(ATTN: UPDATES throughout with meeting results, details; CHANGES headline)
SEOUL, Aug. 6 (Yonhap) -- South Korea's top security officials on Tuesday took North Korea's latest launch of rockets seriously and agreed to beef up vigilance against related threats, Cheong Wa Dae said.
The office of President Moon Jae-in was briefing media on the results of an emergency meeting on the firing of two projectiles by the secretive communist neighbor.
Shot at 5:24 a.m. and 5:36 a.m., respectively, from the southwestern county of Kwail in South Hwanghae Province, they flew around 450 kilometers across the peninsula at an apogee of some 37 km before splashing into the East Sea, the South's military said, adding that they appear to be short-range ballistic missiles.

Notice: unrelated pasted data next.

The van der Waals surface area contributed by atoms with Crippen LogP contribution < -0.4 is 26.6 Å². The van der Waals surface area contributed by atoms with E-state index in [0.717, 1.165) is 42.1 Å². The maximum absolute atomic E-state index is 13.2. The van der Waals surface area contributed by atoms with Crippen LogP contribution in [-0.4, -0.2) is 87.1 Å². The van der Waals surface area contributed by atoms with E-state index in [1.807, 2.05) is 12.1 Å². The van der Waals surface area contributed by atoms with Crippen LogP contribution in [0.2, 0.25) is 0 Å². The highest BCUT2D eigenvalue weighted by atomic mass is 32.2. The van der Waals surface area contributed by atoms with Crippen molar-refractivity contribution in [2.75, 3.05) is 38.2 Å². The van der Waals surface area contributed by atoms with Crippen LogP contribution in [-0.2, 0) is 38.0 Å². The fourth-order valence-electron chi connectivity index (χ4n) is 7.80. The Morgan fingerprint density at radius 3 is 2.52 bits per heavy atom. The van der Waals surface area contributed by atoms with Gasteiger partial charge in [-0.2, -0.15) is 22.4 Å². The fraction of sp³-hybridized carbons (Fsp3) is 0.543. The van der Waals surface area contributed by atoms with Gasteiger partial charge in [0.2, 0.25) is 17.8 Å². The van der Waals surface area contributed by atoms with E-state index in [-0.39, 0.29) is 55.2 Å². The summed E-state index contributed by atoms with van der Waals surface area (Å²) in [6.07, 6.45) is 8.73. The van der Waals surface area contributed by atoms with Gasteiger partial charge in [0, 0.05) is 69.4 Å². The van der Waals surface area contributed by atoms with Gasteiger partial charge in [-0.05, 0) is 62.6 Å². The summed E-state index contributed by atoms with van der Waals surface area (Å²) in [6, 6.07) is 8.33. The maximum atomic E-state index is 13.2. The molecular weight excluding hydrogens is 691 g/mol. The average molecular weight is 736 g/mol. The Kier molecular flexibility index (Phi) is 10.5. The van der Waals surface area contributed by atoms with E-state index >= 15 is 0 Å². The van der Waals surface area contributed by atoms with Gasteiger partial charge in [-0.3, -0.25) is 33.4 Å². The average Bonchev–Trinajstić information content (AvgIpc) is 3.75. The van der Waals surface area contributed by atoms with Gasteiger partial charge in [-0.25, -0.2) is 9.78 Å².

It's the North's fourth launch of such rockets in less than two weeks, apparently parading its military prowess in protest at ongoing joint military drills by South Korea and the United States.
Cheong Wa Dae opened the emergency meeting at 7:30 a.m., presided over by Chung Eui-yong, head of the national security office, and joined by Defense Minister Jeong Kyeong-doo and Suh Hoon, chief of the National Intelligence Service.
In the session, held at the underground bunker of the presidential compound, they analyzed the background and intention behind the series of launches by the North and reviewed the overall security situations on the peninsula, Cheong Wa Dae spokesperson Ko Min-jung said.
"Related ministers took the current situations with severity and agreed to strengthen the thorough vigilance and preparation posture, keeping a close eye on relevant situations under close coordination between South Korea and the U.S.," she added in a two-paragraph press release.
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